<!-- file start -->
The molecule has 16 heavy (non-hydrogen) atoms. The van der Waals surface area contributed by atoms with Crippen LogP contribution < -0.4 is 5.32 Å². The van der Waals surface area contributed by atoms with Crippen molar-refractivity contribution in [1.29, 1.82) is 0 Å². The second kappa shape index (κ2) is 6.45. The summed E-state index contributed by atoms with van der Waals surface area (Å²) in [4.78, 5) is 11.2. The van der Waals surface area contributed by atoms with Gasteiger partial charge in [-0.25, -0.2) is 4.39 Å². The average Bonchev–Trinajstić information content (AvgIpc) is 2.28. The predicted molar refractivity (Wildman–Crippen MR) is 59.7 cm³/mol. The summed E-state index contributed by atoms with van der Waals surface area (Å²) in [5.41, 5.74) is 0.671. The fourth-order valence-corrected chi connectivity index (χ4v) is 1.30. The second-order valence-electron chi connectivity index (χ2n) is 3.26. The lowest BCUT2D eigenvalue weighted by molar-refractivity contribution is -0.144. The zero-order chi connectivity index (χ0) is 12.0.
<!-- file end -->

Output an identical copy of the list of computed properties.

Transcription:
The molecule has 16 heavy (non-hydrogen) atoms. The van der Waals surface area contributed by atoms with Crippen LogP contribution < -0.4 is 5.32 Å². The van der Waals surface area contributed by atoms with Crippen molar-refractivity contribution in [1.29, 1.82) is 0 Å². The second kappa shape index (κ2) is 6.45. The summed E-state index contributed by atoms with van der Waals surface area (Å²) in [4.78, 5) is 11.2. The van der Waals surface area contributed by atoms with Gasteiger partial charge in [-0.25, -0.2) is 4.39 Å². The average Bonchev–Trinajstić information content (AvgIpc) is 2.28. The predicted molar refractivity (Wildman–Crippen MR) is 59.7 cm³/mol. The summed E-state index contributed by atoms with van der Waals surface area (Å²) in [5.41, 5.74) is 0.671. The fourth-order valence-corrected chi connectivity index (χ4v) is 1.30. The second-order valence-electron chi connectivity index (χ2n) is 3.26. The lowest BCUT2D eigenvalue weighted by molar-refractivity contribution is -0.144. The zero-order chi connectivity index (χ0) is 12.0.